1. 25 Investments: Introduction
  2. 25 Investments: American Depository Receipt (ADR)
  3. 25 Investments: Annuity
  4. 25 Investments: Art and Collectibles
  5. 25 Investments: Bonds
  6. 25 Investments: Cash
  7. 25 Investments: Closed-End Investment Fund
  8. 25 Investments: Common Stock
  9. 25 Investments: Convertible Bonds
  10. 25 Investments: Corporate Bond
  11. 25 Investments: Futures Contract
  12. 25 Investments: Life Insurance
  13. 25 Investments: The Money Market
  14. 25 Investments: Mortgage-Backed Securities
  15. 25 Investments: Municipal Bonds
  16. 25 Investments: Mutual Funds
  17. 25 Investments: Options (Stocks)
  18. 25 Investments: Exchange-Traded Funds
  19. 25 Investments: Preferred Stock
  20. 25 Investments: Private Equity
  21. 25 Investments: Real Estate & Property
  22. 25 Investments: Real Estate Investment Trusts (REITs)
  23. 25 Investments: U.S. Treasury Securities
  24. 25 Investments: Unit Investment Trusts (UITs)
  25. 25 Investments: Venture Capital
  26. 25 Investments: Zero-Coupon Securities
  27. 25 Investments: Conclusion

Corporate Bonds are a specific type fixed income securities.  They have the same features of bonds above, but are issued specifically by a corporation.  They are also commonly issues as callable bonds, which gives the corporation that issued them the ability to buy them back.  This would be done if interest rates have declined and they can call them back in and reissue debt at a lower interest rate. 

 

Objectives and Risks

 

Corporate bonds that most individual investors buy are unsecured.  That means that they are not backed by any particular asset or collateral.  This can be significant in the case of bankruptcy.  Bond backed by assets, such as more senior bank debt, or mortgage backed securities, can have a higher rate of recovery during liquidation or restructuring.

 

How to Buy or Sell It

 

Just like bonds in general, individual investors can buy corporate bonds from the same brokers that buy and sell stocks.  But supply is not as high, and bonds come in a wide array of shapes and sizes (based off of bond ratings, maturities, coupon rates, and terms.  Rather than trading commissions, brokers make their money off bid/ask spreads, or the difference between what they buy them from investors at and what they sell them to investors at. (To learn more, see the Corporate Bonds.)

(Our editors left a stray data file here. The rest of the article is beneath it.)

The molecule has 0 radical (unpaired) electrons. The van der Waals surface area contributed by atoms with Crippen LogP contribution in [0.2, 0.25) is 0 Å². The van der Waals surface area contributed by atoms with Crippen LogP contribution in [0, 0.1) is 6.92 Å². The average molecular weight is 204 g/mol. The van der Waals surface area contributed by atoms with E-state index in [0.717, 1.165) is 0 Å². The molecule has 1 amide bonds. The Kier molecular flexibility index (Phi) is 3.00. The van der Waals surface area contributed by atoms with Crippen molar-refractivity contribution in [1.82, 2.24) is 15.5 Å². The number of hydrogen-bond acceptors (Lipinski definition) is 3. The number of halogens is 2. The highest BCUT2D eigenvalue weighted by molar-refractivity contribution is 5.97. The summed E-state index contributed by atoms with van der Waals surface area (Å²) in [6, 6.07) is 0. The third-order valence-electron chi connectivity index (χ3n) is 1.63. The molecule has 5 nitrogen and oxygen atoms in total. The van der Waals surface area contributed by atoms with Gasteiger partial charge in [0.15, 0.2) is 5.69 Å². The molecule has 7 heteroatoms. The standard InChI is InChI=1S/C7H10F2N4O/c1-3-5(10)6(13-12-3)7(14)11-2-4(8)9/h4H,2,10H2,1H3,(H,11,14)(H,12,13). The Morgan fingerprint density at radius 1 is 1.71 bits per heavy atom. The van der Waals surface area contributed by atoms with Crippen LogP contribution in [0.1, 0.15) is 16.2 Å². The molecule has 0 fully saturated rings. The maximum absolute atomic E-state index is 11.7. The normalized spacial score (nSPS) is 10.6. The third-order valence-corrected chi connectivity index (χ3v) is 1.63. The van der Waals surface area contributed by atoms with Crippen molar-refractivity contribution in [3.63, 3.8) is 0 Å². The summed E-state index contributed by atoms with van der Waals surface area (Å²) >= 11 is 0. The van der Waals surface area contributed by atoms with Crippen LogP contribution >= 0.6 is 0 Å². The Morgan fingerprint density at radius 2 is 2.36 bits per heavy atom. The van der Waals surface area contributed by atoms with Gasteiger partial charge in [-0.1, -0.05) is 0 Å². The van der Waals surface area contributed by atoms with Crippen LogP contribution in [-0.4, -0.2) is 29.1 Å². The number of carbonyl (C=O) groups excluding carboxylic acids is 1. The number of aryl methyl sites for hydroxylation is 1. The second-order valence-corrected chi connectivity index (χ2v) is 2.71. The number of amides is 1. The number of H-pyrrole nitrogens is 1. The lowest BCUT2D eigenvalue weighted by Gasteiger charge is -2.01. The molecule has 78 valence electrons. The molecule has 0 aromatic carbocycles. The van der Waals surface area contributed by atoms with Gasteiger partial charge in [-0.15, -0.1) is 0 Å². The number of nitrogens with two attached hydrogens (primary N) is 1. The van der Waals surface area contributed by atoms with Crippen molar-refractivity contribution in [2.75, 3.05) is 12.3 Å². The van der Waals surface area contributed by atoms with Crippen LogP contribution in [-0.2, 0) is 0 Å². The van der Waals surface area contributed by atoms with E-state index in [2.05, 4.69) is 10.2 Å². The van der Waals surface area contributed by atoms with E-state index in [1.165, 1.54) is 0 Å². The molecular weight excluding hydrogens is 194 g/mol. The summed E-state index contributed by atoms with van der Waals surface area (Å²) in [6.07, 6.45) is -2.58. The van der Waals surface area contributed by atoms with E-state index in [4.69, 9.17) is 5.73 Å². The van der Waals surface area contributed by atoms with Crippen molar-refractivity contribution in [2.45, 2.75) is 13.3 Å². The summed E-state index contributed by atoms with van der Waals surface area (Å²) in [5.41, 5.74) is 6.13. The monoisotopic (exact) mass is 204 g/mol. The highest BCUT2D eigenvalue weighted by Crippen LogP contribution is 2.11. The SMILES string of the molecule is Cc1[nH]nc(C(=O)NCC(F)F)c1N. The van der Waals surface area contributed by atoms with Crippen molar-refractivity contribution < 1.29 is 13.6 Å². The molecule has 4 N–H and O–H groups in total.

Strengths

 

Income, and principal back at maturity

Income is an obligation of the underlying company

 

Weaknesses

 

Low inflation protection

Illiquid investments

Performance depends on underlying company

 

Key Considerations

 

Liquidity:  Low

Historical Returns:  Medium

Inflation Protection:  Low


25 Investments: Futures Contract
Related Articles
  1. Investing

    Corporate Bonds: Advantages and Disadvantages

    Corporate bonds can provide compelling returns, even in low-yield environments. But they are not without risk.
  2. Investing

    How To Choose The Right Bond For You

    Bond investing is a stable and low-risk way to diversify a portfolio. However, knowing which types of bonds are right for you is not always easy.
  3. Investing

    U.S. Corporate Bonds: The Last Safe Place to Make Money

    There aren't many other sources right now for relatively safe, steady income.
  4. Investing

    Six Biggest Bond Risks

    Bonds can be a great tool to generate income, but investors need to be aware of some pitfalls and risks to holding corporate and/or government securities.
  5. Investing

    The Basics Of Bonds

    Bonds play an important part in your portfolio as you age; learning about them makes good financial sense.
  6. Investing

    An Introduction To Corporate Bond ETFs

    Learn about the pros and cons of these specialized ETFs, and get in on the opportunities they can provide.
  7. Financial Advisor

    Advising FAs: Explaining Bonds to a Client

    Most of us have borrowed money at some point in our lives, and just as people need money, so do companies and governments. Companies need funds to expand into new markets, while governments need ...
  8. Investing

    5 Fixed Income Plays After the Fed Rate Increase

    Learn about various ways that you can adjust a fixed income investment portfolio to mitigate the potential negative effect of rising interest rates.
Frequently Asked Questions
  1. Is it possible for a country to have a comparative advantage in everything?

    Learn whether one country can have a comparative advantage in everything and what the difference between comparative advantage ...
  2. What's the difference between publicly- and privately-held companies?

    Privately-held companies are owned by the company's founders, management, or private investors. Public companies are owned ...
  3. What Are Short-Term Investment Options?

    If you only have a short period of time in which to invest your money, there are several short-term investment options you ...
  4. What are leading, lagging and coincident indicators?

    Leading indicators move ahead of the economic cycle, coincident indicators move with the economy, and lagging indicators ...
Trading Center